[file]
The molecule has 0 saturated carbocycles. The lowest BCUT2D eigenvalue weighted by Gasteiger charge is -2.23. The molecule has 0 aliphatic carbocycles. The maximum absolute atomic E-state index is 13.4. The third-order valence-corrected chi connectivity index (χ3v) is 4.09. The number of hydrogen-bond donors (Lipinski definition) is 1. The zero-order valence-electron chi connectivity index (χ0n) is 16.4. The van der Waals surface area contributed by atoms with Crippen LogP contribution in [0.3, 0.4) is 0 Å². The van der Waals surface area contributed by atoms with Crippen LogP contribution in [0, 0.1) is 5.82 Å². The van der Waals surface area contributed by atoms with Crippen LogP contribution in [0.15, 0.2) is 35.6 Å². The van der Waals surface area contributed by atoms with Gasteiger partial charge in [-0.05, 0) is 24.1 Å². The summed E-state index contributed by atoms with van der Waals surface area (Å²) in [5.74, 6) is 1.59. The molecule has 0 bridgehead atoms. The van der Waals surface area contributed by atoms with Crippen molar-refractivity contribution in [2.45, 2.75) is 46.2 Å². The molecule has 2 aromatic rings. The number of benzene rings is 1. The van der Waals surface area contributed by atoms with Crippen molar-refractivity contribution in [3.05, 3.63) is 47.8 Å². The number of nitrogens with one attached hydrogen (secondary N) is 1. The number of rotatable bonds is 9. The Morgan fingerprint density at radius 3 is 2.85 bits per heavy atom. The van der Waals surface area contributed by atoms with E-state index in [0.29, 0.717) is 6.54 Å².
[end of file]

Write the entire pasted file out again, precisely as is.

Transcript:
The molecule has 0 saturated carbocycles. The lowest BCUT2D eigenvalue weighted by Gasteiger charge is -2.23. The molecule has 0 aliphatic carbocycles. The maximum absolute atomic E-state index is 13.4. The third-order valence-corrected chi connectivity index (χ3v) is 4.09. The number of hydrogen-bond donors (Lipinski definition) is 1. The zero-order valence-electron chi connectivity index (χ0n) is 16.4. The van der Waals surface area contributed by atoms with Crippen LogP contribution in [0.3, 0.4) is 0 Å². The van der Waals surface area contributed by atoms with Crippen LogP contribution in [0, 0.1) is 5.82 Å². The van der Waals surface area contributed by atoms with Crippen LogP contribution in [0.15, 0.2) is 35.6 Å². The van der Waals surface area contributed by atoms with Gasteiger partial charge in [-0.05, 0) is 24.1 Å². The summed E-state index contributed by atoms with van der Waals surface area (Å²) in [5.74, 6) is 1.59. The molecule has 0 bridgehead atoms. The van der Waals surface area contributed by atoms with Crippen molar-refractivity contribution in [2.45, 2.75) is 46.2 Å². The molecule has 2 aromatic rings. The number of benzene rings is 1. The van der Waals surface area contributed by atoms with Crippen molar-refractivity contribution in [3.05, 3.63) is 47.8 Å². The number of nitrogens with one attached hydrogen (secondary N) is 1. The number of rotatable bonds is 9. The Morgan fingerprint density at radius 3 is 2.85 bits per heavy atom. The van der Waals surface area contributed by atoms with E-state index in [0.29, 0.717) is 6.54 Å².